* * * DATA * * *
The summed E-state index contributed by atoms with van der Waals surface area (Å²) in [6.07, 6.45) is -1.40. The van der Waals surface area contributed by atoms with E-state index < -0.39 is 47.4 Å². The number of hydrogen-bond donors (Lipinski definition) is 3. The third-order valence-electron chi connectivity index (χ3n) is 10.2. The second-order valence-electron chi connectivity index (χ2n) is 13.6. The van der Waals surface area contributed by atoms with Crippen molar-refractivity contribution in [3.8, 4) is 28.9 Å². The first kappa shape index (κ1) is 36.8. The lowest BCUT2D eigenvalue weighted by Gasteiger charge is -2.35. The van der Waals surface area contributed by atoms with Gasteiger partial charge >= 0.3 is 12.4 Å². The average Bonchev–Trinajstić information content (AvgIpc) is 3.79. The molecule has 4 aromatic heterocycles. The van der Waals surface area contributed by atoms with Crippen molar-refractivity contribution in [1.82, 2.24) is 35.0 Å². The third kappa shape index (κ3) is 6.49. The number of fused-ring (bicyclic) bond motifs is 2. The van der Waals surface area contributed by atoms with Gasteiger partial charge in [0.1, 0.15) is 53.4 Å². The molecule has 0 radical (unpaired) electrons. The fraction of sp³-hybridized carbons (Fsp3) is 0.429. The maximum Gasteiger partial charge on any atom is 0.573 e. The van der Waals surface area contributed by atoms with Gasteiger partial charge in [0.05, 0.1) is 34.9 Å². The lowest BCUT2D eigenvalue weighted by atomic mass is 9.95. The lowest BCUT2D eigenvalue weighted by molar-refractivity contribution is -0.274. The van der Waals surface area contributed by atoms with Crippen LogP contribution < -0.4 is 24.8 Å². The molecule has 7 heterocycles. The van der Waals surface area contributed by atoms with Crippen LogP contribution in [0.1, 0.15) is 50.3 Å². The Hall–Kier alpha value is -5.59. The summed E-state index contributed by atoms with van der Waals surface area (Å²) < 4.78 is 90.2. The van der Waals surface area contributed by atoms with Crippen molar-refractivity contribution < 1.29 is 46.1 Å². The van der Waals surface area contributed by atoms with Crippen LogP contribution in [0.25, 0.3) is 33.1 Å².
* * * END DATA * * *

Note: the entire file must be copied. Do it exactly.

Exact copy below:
The summed E-state index contributed by atoms with van der Waals surface area (Å²) in [6.07, 6.45) is -1.40. The van der Waals surface area contributed by atoms with E-state index < -0.39 is 47.4 Å². The number of hydrogen-bond donors (Lipinski definition) is 3. The third-order valence-electron chi connectivity index (χ3n) is 10.2. The second-order valence-electron chi connectivity index (χ2n) is 13.6. The van der Waals surface area contributed by atoms with Crippen molar-refractivity contribution in [3.8, 4) is 28.9 Å². The first kappa shape index (κ1) is 36.8. The lowest BCUT2D eigenvalue weighted by Gasteiger charge is -2.35. The van der Waals surface area contributed by atoms with Gasteiger partial charge >= 0.3 is 12.4 Å². The average Bonchev–Trinajstić information content (AvgIpc) is 3.79. The molecule has 4 aromatic heterocycles. The van der Waals surface area contributed by atoms with Crippen molar-refractivity contribution in [1.82, 2.24) is 35.0 Å². The third kappa shape index (κ3) is 6.49. The number of fused-ring (bicyclic) bond motifs is 2. The van der Waals surface area contributed by atoms with Gasteiger partial charge in [0.1, 0.15) is 53.4 Å². The molecule has 0 radical (unpaired) electrons. The fraction of sp³-hybridized carbons (Fsp3) is 0.429. The maximum Gasteiger partial charge on any atom is 0.573 e. The van der Waals surface area contributed by atoms with Gasteiger partial charge in [0.05, 0.1) is 34.9 Å². The lowest BCUT2D eigenvalue weighted by atomic mass is 9.95. The lowest BCUT2D eigenvalue weighted by molar-refractivity contribution is -0.274. The van der Waals surface area contributed by atoms with Crippen LogP contribution < -0.4 is 24.8 Å². The molecule has 7 heterocycles. The van der Waals surface area contributed by atoms with Crippen LogP contribution in [0.1, 0.15) is 50.3 Å². The Hall–Kier alpha value is -5.59. The summed E-state index contributed by atoms with van der Waals surface area (Å²) < 4.78 is 90.2. The van der Waals surface area contributed by atoms with Crippen molar-refractivity contribution < 1.29 is 46.1 Å². The van der Waals surface area contributed by atoms with Crippen LogP contribution in [0.25, 0.3) is 33.1 Å².